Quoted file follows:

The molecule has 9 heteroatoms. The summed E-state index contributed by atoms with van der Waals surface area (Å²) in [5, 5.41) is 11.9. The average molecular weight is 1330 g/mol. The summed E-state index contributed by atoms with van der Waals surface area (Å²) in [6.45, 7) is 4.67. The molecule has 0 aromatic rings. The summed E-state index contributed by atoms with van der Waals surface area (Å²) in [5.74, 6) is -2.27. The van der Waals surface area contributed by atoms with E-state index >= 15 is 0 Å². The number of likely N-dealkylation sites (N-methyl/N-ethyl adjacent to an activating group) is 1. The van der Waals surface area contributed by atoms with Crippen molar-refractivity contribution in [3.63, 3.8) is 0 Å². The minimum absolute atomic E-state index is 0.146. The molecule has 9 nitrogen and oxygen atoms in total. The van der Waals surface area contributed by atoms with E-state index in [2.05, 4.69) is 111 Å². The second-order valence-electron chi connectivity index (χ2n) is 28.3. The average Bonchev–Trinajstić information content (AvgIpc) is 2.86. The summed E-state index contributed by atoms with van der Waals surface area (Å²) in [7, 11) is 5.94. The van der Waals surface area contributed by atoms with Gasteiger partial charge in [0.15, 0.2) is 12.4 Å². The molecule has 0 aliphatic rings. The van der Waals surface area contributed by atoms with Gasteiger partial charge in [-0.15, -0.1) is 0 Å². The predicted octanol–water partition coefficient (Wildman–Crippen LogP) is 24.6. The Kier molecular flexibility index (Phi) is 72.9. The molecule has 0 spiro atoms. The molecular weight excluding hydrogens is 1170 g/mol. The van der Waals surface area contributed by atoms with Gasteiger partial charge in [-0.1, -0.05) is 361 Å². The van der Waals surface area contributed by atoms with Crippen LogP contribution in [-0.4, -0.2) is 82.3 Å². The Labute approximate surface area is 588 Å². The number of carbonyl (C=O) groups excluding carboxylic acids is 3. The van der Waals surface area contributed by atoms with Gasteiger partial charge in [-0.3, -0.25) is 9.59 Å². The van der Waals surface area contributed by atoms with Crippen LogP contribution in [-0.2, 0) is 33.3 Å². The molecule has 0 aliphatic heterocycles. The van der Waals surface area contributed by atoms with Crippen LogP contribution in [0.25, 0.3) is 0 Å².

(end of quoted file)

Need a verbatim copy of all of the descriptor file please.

The molecule has 9 heteroatoms. The summed E-state index contributed by atoms with van der Waals surface area (Å²) in [5, 5.41) is 11.9. The average molecular weight is 1330 g/mol. The summed E-state index contributed by atoms with van der Waals surface area (Å²) in [6.45, 7) is 4.67. The molecule has 0 aromatic rings. The summed E-state index contributed by atoms with van der Waals surface area (Å²) in [5.74, 6) is -2.27. The van der Waals surface area contributed by atoms with E-state index >= 15 is 0 Å². The number of likely N-dealkylation sites (N-methyl/N-ethyl adjacent to an activating group) is 1. The van der Waals surface area contributed by atoms with Crippen molar-refractivity contribution in [3.63, 3.8) is 0 Å². The minimum absolute atomic E-state index is 0.146. The molecule has 9 nitrogen and oxygen atoms in total. The van der Waals surface area contributed by atoms with E-state index in [2.05, 4.69) is 111 Å². The second-order valence-electron chi connectivity index (χ2n) is 28.3. The average Bonchev–Trinajstić information content (AvgIpc) is 2.86. The summed E-state index contributed by atoms with van der Waals surface area (Å²) in [7, 11) is 5.94. The van der Waals surface area contributed by atoms with Gasteiger partial charge in [0.15, 0.2) is 12.4 Å². The molecule has 0 aliphatic rings. The van der Waals surface area contributed by atoms with Gasteiger partial charge in [-0.15, -0.1) is 0 Å². The predicted octanol–water partition coefficient (Wildman–Crippen LogP) is 24.6. The Kier molecular flexibility index (Phi) is 72.9. The molecule has 0 spiro atoms. The molecular weight excluding hydrogens is 1170 g/mol. The van der Waals surface area contributed by atoms with Gasteiger partial charge in [-0.1, -0.05) is 361 Å². The van der Waals surface area contributed by atoms with Crippen LogP contribution in [-0.4, -0.2) is 82.3 Å². The Labute approximate surface area is 588 Å². The number of carbonyl (C=O) groups excluding carboxylic acids is 3. The van der Waals surface area contributed by atoms with Gasteiger partial charge in [-0.3, -0.25) is 9.59 Å². The van der Waals surface area contributed by atoms with Crippen LogP contribution in [-0.2, 0) is 33.3 Å². The molecule has 0 aliphatic heterocycles. The van der Waals surface area contributed by atoms with Crippen LogP contribution in [0.25, 0.3) is 0 Å².